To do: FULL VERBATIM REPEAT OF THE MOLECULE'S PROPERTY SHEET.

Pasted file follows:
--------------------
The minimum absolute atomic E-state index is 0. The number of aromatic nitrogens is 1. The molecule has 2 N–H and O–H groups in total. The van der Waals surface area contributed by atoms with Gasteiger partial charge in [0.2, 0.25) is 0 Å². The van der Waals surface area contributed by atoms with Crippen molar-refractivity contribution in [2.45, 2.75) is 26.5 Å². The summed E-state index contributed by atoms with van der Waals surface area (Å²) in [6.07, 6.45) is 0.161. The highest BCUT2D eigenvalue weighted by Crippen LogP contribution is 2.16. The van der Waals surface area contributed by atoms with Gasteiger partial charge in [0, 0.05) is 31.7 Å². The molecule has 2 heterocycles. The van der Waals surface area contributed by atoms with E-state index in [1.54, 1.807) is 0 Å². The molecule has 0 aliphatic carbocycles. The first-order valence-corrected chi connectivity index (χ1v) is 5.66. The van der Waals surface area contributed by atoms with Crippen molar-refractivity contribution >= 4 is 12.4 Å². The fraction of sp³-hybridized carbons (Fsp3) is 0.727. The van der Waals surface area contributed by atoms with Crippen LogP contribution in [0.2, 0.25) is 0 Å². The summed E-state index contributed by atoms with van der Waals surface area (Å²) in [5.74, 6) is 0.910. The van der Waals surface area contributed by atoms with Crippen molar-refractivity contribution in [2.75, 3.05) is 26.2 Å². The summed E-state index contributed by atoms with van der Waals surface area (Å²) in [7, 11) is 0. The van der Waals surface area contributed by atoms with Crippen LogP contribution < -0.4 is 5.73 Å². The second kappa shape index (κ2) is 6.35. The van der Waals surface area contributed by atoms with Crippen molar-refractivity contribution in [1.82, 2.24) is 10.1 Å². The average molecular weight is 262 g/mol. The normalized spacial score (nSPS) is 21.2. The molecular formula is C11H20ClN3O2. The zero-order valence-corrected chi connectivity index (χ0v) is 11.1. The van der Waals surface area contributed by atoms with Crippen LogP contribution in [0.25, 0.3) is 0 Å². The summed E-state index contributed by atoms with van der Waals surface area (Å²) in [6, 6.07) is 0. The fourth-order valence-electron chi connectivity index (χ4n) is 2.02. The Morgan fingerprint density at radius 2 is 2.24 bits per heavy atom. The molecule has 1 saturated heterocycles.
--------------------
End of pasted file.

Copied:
The minimum absolute atomic E-state index is 0. The number of aromatic nitrogens is 1. The molecule has 2 N–H and O–H groups in total. The van der Waals surface area contributed by atoms with Gasteiger partial charge in [0.2, 0.25) is 0 Å². The van der Waals surface area contributed by atoms with Crippen molar-refractivity contribution in [2.45, 2.75) is 26.5 Å². The summed E-state index contributed by atoms with van der Waals surface area (Å²) in [6.07, 6.45) is 0.161. The highest BCUT2D eigenvalue weighted by Crippen LogP contribution is 2.16. The van der Waals surface area contributed by atoms with Gasteiger partial charge in [0, 0.05) is 31.7 Å². The molecule has 2 heterocycles. The van der Waals surface area contributed by atoms with E-state index in [1.54, 1.807) is 0 Å². The molecule has 0 aliphatic carbocycles. The first-order valence-corrected chi connectivity index (χ1v) is 5.66. The van der Waals surface area contributed by atoms with Crippen molar-refractivity contribution >= 4 is 12.4 Å². The fraction of sp³-hybridized carbons (Fsp3) is 0.727. The van der Waals surface area contributed by atoms with Crippen LogP contribution in [0.2, 0.25) is 0 Å². The summed E-state index contributed by atoms with van der Waals surface area (Å²) in [5.74, 6) is 0.910. The van der Waals surface area contributed by atoms with Crippen molar-refractivity contribution in [2.75, 3.05) is 26.2 Å². The summed E-state index contributed by atoms with van der Waals surface area (Å²) in [7, 11) is 0. The van der Waals surface area contributed by atoms with Crippen LogP contribution < -0.4 is 5.73 Å². The second kappa shape index (κ2) is 6.35. The van der Waals surface area contributed by atoms with Crippen molar-refractivity contribution in [1.82, 2.24) is 10.1 Å². The average molecular weight is 262 g/mol. The normalized spacial score (nSPS) is 21.2. The molecular formula is C11H20ClN3O2. The zero-order valence-corrected chi connectivity index (χ0v) is 11.1. The van der Waals surface area contributed by atoms with Crippen LogP contribution in [0.25, 0.3) is 0 Å². The summed E-state index contributed by atoms with van der Waals surface area (Å²) in [6, 6.07) is 0. The fourth-order valence-electron chi connectivity index (χ4n) is 2.02. The Morgan fingerprint density at radius 2 is 2.24 bits per heavy atom. The molecule has 1 saturated heterocycles.